By PAULA TRACY, InDepthNH.org
CONCORD – Whether a “drug-free oasis” or an “island of prohibition,” the Live Free or Die state will not legalize marijuana for adults after the state Senate voted to kill House Bill 639 FN-A on a vote of 14-10.
The bill would have set up a legal framework for the sale of the drug, like that in 21 other states, regulating and taxing it at 12.5 percent.
The primary concern raised by senators in Thursday’s session was that legalizing weed would damage the state’s youth and send them the wrong message.
But others said this was about adult use and the public wants and needs the responsible, thoughtful regulation of the drug to ensure safety for adults who do use and are going out to surrounding states to buy it. They said it does not increase the percentage of use among children in the states that have legalized it.
Sen. Bill Gannon, R-Sandown, said now is not the time to legalize cannabis.
“We’ve already decriminalized it,” in small amounts, though there is a fine of up to $100.
He said the state needs to work to make medicinal cannabis more affordable. But he said selling it would not be a message “I want to send to our kiddos.”
Gannon called it a flawed bill that would allow people to smoke anywhere, within 20 feet of a building.
He said most hard drug users got their start on marijuana.
A member of the Senate Judiciary Committee which heard hours of testimony, Gannon said the committee heard from emergency room doctors opposing the bill. He said there could be a “catastrophic impact on the quality of our state,” and that it could lead to learning disabilities, reduced coordination, and increased depression.
As for the argument that the state is surrounded by states which have legalized marijuana, “I for one never want to be like Massachusetts…We are a drug-free oasis.”
Sen. Lou D’Allesandro, D-Manchester, spoke in favor of killing the bill.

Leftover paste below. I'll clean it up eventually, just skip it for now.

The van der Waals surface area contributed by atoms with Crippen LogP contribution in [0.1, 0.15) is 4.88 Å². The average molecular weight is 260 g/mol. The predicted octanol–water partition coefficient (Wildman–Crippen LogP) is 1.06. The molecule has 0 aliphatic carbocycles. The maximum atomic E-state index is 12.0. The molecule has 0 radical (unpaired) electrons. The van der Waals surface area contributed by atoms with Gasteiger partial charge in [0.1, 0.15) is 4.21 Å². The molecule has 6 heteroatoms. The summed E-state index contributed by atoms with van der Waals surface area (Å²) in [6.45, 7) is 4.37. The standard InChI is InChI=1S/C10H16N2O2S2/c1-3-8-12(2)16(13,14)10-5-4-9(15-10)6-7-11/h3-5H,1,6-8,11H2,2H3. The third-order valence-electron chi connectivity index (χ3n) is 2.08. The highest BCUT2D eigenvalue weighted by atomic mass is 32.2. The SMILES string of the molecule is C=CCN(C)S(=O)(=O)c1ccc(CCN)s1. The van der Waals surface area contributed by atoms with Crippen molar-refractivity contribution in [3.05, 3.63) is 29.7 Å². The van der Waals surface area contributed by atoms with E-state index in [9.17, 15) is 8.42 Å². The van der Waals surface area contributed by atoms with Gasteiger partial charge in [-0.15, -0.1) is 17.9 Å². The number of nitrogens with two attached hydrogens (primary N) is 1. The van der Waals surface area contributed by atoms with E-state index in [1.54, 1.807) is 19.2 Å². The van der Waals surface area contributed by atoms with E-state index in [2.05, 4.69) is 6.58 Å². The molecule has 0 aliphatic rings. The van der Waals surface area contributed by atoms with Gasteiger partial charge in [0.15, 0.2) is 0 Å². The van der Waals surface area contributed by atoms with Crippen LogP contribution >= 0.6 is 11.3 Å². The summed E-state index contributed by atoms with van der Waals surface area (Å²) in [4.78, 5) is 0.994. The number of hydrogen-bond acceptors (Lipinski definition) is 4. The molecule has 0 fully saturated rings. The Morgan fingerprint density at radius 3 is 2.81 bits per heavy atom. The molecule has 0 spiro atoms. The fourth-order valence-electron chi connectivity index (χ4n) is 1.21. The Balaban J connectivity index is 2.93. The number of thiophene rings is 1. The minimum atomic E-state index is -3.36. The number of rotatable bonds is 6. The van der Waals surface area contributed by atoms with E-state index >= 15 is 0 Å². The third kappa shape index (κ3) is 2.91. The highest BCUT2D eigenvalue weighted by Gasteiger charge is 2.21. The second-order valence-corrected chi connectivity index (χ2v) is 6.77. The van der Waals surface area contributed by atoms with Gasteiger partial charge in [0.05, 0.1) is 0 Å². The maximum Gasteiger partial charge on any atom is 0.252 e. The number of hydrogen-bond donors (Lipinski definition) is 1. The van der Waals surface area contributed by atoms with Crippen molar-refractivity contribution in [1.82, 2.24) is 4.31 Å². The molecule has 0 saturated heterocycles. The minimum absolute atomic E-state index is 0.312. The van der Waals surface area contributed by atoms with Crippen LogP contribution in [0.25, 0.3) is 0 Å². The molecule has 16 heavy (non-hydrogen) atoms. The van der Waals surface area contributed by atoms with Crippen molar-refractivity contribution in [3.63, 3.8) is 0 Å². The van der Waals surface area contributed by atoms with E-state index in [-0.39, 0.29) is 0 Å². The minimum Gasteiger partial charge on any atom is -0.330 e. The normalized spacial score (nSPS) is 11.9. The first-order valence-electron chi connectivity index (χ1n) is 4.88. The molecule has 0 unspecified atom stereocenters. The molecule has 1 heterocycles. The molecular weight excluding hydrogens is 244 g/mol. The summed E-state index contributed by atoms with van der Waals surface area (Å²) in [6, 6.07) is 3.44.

He said he spent 50 years of his life teaching and coaching kids and he is a parent and a grandparent.
“I have never been so caring about an issue as I am about this,” D’Allesandro said.
Specifically, he said his concerns are for the state’s youth, “our future.” By passing it, D’Allesandro said it would be sending the message to them that marijuana is safe, “and nothing could be further from the truth.”
While the vote was primarily along partisan lines, Republican Sen. Keith Murphy, R-Manchester, voted to support legalization while D’Allesandro opposed it.
Sen. Donna Soucy, D-Manchester, said she finds the issue extremely challenging because of conflicting facts. In the past, Soucy has not supported legalization and she said, “I just don’t get it.”
But on Thursday, she supported the bill.
Soucy said “We are encircled,” by other states which have legalized it for sale. “It does put us in some sort of a precarious position. I have become less of an ardent opponent over time.
“What continues to concern me is the use of this product from unregulated sources,” Soucy said. “Potentially laced with pesticides, heavy metals but scariest of all is the consumption of this mixed with fentanyl.”
Soucy said regulating the market would ensure the safety of the product.